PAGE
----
This Week’s Awesome Stories from Around the Web (Through Sep 26)

ROBOTICS: Rethink Robotics’ Sawyer Goes on Sale, Rodney Brooks Says ‘There May Be More Robots’
Erico Guizzo | IEEE Spectrum
“Sawyer can perform tasks that require 0.1 millimeters of tolerance, much better than what Baxter can do. Both robots have 7 degrees of freedom, but Sawyer’s arm has a greater reach (1260 millimeters) and payload capacity (4 kilograms). It also has a Cognex camera on the wrist, making recognition and inspection of parts easier.”

ARTIFICIAL INTELLIGENCE: Virtual assistants are the testbeds for tomorrow’s personal robots
Mark Stephen Meadows | Robohub
“Our mobile devices are becoming natural language interface hubs for life management and, as a result, having a gravitational pull on an increasingly complex buzz of connected services and APIs. This means that things like search will change…if trends in virtual assistants and intelligent helpers – software robots – continue, then knowledge-bases (such as Wolfram Alpha or IBM Watson) will continue to come peppered with a patina of natural language, allowing us to move through data faster, with less training, and in a more human manner.”

COMPUTING: The Programs That Become the Programmers
David Auerbach | Slate
“This, then, is the promise of machine learning: By turning over the hard labor of this endless fine-tuning to an automatic process of feedback-driven tweaking to a mutating algorithm, we can get results that would be impossible to code by hand.”

SPACE: Is Space Mining Legal?
Sarah Fecht | Popular Science
“Resources may be the only thing that can lure us from the comforts of Earth. Mining for lunar water could make it up to 90 percent cheaper to colonize the moon. And extracting platinum and other minerals from asteroids could propel mankind to travel beyond low Earth orbit.”

MEDIA: This New Platform Makes The Contents Of Videos As Searchable As Text
Rose Pastore | Fast Company
“‘For the first time, for every video, we can pick out not just what’s on screen, but also the sound and motion, and put it into one major model of what’s happening in the video,’ Luan said. ‘This takes away all of the need for human-generated metadata, which is incredibly noisy and not that indicative of what the content is.'”

MEDICINE: Brain-computer link enables paralyzed California man to walk
Steve Gorman | Reuters
“A brain-to-computer technology that can translate thoughts into leg movements has enabled a man paralyzed from the waist down by a spinal cord injury to become the first such patient to walk without the use of robotics, doctors in Southern California reported on Wednesday…The feat was accomplished using a system allowing the brain to bypass the injured spinal cord and instead send messages through a computer algorithm to electrodes placed around the patient’s knees to trigger controlled leg muscle movements.”

DIGITAL MANUFACTURING: 3D Printing Goes 4D with Smart Memory Materials That Self-Assemble
Scott J Grunewald | 3DPrint
“This technology could allow for the development of products that can be manufactured or 3D printed to be entirely flat or rolled up in a tube for shipment. Once ready to assemble a single source of stimulation can be applied, causing the flat object to respond with precisely timed movements that will create entirely new 3D structures.”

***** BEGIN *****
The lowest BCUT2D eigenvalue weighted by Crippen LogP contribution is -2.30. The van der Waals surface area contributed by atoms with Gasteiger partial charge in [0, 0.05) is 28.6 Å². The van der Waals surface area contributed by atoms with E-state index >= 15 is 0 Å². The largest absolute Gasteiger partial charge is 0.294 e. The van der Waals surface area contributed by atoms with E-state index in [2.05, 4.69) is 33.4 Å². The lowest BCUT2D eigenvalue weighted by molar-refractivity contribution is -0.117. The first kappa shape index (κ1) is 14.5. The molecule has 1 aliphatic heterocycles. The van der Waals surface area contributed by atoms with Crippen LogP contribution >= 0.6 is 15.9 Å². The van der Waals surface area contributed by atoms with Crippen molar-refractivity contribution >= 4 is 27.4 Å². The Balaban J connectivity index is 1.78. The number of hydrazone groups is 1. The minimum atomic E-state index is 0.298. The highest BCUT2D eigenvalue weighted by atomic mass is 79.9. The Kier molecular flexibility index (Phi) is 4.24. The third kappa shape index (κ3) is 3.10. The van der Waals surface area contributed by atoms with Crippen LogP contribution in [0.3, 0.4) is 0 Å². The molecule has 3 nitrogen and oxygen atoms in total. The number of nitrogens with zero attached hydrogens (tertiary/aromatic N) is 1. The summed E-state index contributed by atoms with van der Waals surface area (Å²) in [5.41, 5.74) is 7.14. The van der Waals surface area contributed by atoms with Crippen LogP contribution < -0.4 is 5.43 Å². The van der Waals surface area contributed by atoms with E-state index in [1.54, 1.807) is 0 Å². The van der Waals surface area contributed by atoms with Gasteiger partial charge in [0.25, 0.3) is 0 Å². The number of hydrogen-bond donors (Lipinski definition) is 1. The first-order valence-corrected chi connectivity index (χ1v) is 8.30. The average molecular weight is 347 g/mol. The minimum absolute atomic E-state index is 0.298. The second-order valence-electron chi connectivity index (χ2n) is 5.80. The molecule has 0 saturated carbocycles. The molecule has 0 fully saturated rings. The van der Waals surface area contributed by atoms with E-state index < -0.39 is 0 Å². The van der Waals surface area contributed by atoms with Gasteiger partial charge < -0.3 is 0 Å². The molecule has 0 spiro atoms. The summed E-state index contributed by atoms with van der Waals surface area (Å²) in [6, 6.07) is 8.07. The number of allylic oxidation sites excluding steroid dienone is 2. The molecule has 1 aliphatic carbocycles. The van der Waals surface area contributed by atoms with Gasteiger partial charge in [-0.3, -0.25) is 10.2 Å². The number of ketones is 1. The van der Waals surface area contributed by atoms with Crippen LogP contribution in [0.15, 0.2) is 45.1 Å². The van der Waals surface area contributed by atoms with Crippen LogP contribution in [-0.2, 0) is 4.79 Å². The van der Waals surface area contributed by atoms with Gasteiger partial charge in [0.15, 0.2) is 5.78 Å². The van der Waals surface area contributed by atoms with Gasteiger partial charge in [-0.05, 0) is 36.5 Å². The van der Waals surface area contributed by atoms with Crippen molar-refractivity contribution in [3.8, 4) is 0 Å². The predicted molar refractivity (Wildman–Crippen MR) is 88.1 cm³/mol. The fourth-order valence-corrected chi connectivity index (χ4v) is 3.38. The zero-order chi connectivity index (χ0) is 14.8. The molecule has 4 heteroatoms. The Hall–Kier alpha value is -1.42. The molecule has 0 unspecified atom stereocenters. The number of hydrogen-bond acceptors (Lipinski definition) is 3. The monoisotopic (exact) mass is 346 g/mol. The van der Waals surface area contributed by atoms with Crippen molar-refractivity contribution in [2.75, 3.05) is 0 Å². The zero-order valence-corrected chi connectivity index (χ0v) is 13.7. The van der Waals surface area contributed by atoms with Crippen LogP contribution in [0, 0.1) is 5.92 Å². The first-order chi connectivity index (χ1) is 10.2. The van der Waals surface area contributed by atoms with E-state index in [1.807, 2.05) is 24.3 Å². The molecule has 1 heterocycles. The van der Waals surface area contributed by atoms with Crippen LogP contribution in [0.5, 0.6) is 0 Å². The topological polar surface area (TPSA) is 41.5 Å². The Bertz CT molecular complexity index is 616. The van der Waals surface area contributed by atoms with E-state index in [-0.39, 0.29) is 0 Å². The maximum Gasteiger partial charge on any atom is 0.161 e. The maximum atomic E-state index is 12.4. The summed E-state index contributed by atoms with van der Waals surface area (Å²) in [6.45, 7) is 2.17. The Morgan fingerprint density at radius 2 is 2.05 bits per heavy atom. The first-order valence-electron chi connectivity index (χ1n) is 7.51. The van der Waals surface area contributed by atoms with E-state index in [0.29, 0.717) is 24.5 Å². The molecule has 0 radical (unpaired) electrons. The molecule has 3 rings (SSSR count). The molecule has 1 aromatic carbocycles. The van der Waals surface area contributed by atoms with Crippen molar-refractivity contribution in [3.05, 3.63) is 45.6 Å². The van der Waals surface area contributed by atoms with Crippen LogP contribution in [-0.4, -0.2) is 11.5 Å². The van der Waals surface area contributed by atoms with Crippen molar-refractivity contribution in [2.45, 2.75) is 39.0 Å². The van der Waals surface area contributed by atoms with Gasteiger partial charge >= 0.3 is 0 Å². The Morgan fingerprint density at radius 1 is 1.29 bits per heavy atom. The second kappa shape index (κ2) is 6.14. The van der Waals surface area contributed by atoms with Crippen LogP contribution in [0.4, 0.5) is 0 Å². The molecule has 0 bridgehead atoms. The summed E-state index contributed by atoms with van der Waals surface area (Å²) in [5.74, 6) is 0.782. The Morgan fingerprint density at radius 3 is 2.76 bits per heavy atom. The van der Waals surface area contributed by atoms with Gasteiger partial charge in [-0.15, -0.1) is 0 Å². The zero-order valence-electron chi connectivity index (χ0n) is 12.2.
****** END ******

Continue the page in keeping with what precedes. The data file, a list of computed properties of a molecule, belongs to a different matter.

FUTURE: Why Brave New World is No Longer the Terrifying Dystopia it Used to Be
George Dvorsky | io9
“Set 600 years in the future, the novel anticipates a number of key advancements, including powerful reproductive technologies (such as in vitro fertilization, human engineering, and cloning), classical conditioning, neuropharmaceuticals, and psychological manipulation. Horrifyingly, these technological and scientific advancements are used by a quasi-totalitarian regime to keep its population subservient and under control.”

SECURITY is the Global Grand Challenge
for the Month of September

“Safety of all people from physical and psychological harm;
and protection of physical, financial, and digital systems.”
from Singularity University’s 2015 Impact Report

CYBERWARFAREReport Stresses Importance of Agreement to Avoid Cyber Conflict
Paul Mozar | The New York Times
“Many in the Chinese government believe ‘that the United States has the ability to corrupt or disrupt the functioning of any device with U.S.-made software. Their appetite for a full-fledged cyberwar may be proportionately limited, and their receptivity to U.S. hints that it could unleash such a cyberwar itself may be heightened,’ the report added.”

DISPLACEMENTThe Syrian refugees who built a city from nothing in no-man’s land
Megan Specia | Mashable
“Some have spent years in the corrugated metal caravans that make up the two square miles of this camp. They have limited access to electricity, running water or bathrooms in a place where temperatures in the summer regularly reach 105 degrees Fahrenheit in this exposed stretch of desert. At night, during winter, temperatures can be freezing.”

Image Credit: Shutterstock

David J. Hill
David J. Hill
David started writing for Singularity Hub in 2011 and served as editor-in-chief of the site from 2014 to 2017 and SU vice president of faculty, content, and curriculum from 2017 to 2019. His interests cover digital education, publishing, and media, but he'll always be a chemist at heart.
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